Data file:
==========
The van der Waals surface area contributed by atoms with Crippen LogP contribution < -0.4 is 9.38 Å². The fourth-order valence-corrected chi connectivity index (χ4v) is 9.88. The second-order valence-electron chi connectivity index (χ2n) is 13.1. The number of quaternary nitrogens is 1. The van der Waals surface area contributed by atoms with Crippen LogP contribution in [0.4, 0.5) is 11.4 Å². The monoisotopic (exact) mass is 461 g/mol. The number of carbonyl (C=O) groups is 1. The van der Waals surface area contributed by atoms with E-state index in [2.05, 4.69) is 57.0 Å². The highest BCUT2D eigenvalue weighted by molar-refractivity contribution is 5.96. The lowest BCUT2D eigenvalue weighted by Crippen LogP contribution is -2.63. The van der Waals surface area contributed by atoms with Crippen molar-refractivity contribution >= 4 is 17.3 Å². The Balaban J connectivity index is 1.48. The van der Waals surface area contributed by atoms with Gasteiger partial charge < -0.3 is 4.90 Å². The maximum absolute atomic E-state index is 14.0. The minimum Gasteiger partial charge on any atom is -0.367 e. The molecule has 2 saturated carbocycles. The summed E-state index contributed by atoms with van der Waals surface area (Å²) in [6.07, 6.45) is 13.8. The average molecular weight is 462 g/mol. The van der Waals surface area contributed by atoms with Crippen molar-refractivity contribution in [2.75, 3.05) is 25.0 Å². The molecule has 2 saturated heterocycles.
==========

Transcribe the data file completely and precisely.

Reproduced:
The van der Waals surface area contributed by atoms with Crippen LogP contribution < -0.4 is 9.38 Å². The fourth-order valence-corrected chi connectivity index (χ4v) is 9.88. The second-order valence-electron chi connectivity index (χ2n) is 13.1. The number of quaternary nitrogens is 1. The van der Waals surface area contributed by atoms with Crippen LogP contribution in [0.4, 0.5) is 11.4 Å². The monoisotopic (exact) mass is 461 g/mol. The number of carbonyl (C=O) groups is 1. The van der Waals surface area contributed by atoms with E-state index in [2.05, 4.69) is 57.0 Å². The highest BCUT2D eigenvalue weighted by molar-refractivity contribution is 5.96. The lowest BCUT2D eigenvalue weighted by Crippen LogP contribution is -2.63. The van der Waals surface area contributed by atoms with Crippen molar-refractivity contribution >= 4 is 17.3 Å². The Balaban J connectivity index is 1.48. The van der Waals surface area contributed by atoms with Gasteiger partial charge < -0.3 is 4.90 Å². The maximum absolute atomic E-state index is 14.0. The minimum Gasteiger partial charge on any atom is -0.367 e. The molecule has 2 saturated carbocycles. The summed E-state index contributed by atoms with van der Waals surface area (Å²) in [6.07, 6.45) is 13.8. The average molecular weight is 462 g/mol. The van der Waals surface area contributed by atoms with Crippen molar-refractivity contribution in [2.75, 3.05) is 25.0 Å². The molecule has 2 saturated heterocycles.